Professor McCoy told us when we first started Clay’s Ark that Octavia Butler can play off of her readers’ expectations and biases as and make us examine them. Butler was able to notice that people make snap judgments and use that to her advantage. As we moved through Clay’s Ark, I found myself looking for someone to blame, but I couldn’t blame an organism. By not being able to place the blame on one single person or source I felt uncomfortable and unsettled. Going off of the same branch, we are unable to place blame on one singular person or situation when looking back on the course of our medical history. There are, of course, many people that we can blame for the torture and experimentation of black people, but this is the result of systemic racism, not one person’s will. Even in the case of the slave system that led to the experimentation of black people as a whole, we cannot find the first person that suggested or created it, or at least I cannot as an inexperienced historian and scholar. We can blame colonialism, systemic racism, and the institution of slavery as a whole, but we are unable to pinpoint exactly how far racism has permeated throughout our culture to this day. I have found it more difficult to blame a bureaucratic system for racism than to blame an individual for their wrongdoing. That is not to say that the structures have not been as harmful, but at least when an individual is harmful you can receive closure. When a system is harmful as a whole it is much harder to address and come to terms with, whatever that may mean to someone.
Even when we are able to contextualize the systems we are trying to understand, this does not guarantee that we will be in a position to actually understand what we are hearing. Reading the material this semester and discussing it in class has forced me to look at the privileges I have in our society under a more critical light. The discussions we have had have challenged me to look at my life and try to empathize with people who have experienced things I have never been through. If we were just expected to read these books and make connections between them I don’t think I would have learned as much as I learned from simply conversing with people and understanding others experiences and interpretations of what they were experiencing.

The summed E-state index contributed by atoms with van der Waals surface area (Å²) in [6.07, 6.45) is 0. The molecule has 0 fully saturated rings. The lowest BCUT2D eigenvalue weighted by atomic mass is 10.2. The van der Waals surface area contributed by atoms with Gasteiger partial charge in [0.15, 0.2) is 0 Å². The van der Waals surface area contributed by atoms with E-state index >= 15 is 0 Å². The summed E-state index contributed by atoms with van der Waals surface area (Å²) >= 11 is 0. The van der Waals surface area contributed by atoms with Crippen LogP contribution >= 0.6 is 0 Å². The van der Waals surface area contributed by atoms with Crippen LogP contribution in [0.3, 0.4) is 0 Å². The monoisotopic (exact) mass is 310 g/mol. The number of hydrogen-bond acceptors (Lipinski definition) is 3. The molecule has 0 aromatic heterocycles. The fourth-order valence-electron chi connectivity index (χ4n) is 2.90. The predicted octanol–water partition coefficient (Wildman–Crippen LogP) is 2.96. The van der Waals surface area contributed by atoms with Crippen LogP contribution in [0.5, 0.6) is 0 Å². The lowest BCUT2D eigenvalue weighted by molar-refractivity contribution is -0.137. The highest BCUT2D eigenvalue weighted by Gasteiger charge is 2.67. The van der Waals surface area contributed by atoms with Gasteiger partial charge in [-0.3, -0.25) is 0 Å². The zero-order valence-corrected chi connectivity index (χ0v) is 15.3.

As Professor McCoy mentioned earlier on in the course, no one is able to reach the horizon. However much they may chase it, we will always fall behind it. I feel the same way about understanding and recognizing the medical torture enacted on black people from the perspective of a white person; I don’t think I will ever be able to truly understand what it feels like, but I can keep trying my best to empathize regardless. Although I will never be able to reach this horizon of fully understanding, I can keep chasing it, even while I know it will never be reached. If we are not all willing to accept these horrors on our past and try to understand the expansive reach of its impact on our world today then we are not really trying to address the consequences and reach the horizon. As the authors of the literature we have read this semester have noticed the inequities surrounding medicine and race, they have forced us to notice along with them, which I can only assume was their plan from the beginning.